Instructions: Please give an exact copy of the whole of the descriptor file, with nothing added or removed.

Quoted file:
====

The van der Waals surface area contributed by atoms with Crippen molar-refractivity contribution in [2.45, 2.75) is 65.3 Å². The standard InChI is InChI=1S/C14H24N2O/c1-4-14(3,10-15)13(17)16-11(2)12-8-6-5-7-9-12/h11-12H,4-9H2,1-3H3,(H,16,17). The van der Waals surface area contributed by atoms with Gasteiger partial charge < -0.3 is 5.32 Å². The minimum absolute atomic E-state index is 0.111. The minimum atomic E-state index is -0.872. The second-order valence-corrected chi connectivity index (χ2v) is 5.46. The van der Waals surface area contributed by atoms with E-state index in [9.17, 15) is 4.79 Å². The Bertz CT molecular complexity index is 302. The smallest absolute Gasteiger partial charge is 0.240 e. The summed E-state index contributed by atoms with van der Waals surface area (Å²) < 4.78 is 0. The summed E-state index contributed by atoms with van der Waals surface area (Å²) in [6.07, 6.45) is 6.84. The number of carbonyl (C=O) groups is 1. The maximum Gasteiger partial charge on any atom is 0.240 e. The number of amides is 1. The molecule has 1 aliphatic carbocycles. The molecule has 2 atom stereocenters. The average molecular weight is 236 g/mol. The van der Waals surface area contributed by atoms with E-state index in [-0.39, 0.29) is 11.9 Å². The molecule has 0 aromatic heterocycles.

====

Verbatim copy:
The van der Waals surface area contributed by atoms with Crippen molar-refractivity contribution in [2.45, 2.75) is 65.3 Å². The standard InChI is InChI=1S/C14H24N2O/c1-4-14(3,10-15)13(17)16-11(2)12-8-6-5-7-9-12/h11-12H,4-9H2,1-3H3,(H,16,17). The van der Waals surface area contributed by atoms with Gasteiger partial charge < -0.3 is 5.32 Å². The minimum absolute atomic E-state index is 0.111. The minimum atomic E-state index is -0.872. The second-order valence-corrected chi connectivity index (χ2v) is 5.46. The van der Waals surface area contributed by atoms with E-state index in [9.17, 15) is 4.79 Å². The Bertz CT molecular complexity index is 302. The smallest absolute Gasteiger partial charge is 0.240 e. The summed E-state index contributed by atoms with van der Waals surface area (Å²) < 4.78 is 0. The summed E-state index contributed by atoms with van der Waals surface area (Å²) in [6.07, 6.45) is 6.84. The number of carbonyl (C=O) groups is 1. The maximum Gasteiger partial charge on any atom is 0.240 e. The number of amides is 1. The molecule has 1 aliphatic carbocycles. The molecule has 2 atom stereocenters. The average molecular weight is 236 g/mol. The van der Waals surface area contributed by atoms with E-state index in [-0.39, 0.29) is 11.9 Å². The molecule has 0 aromatic heterocycles.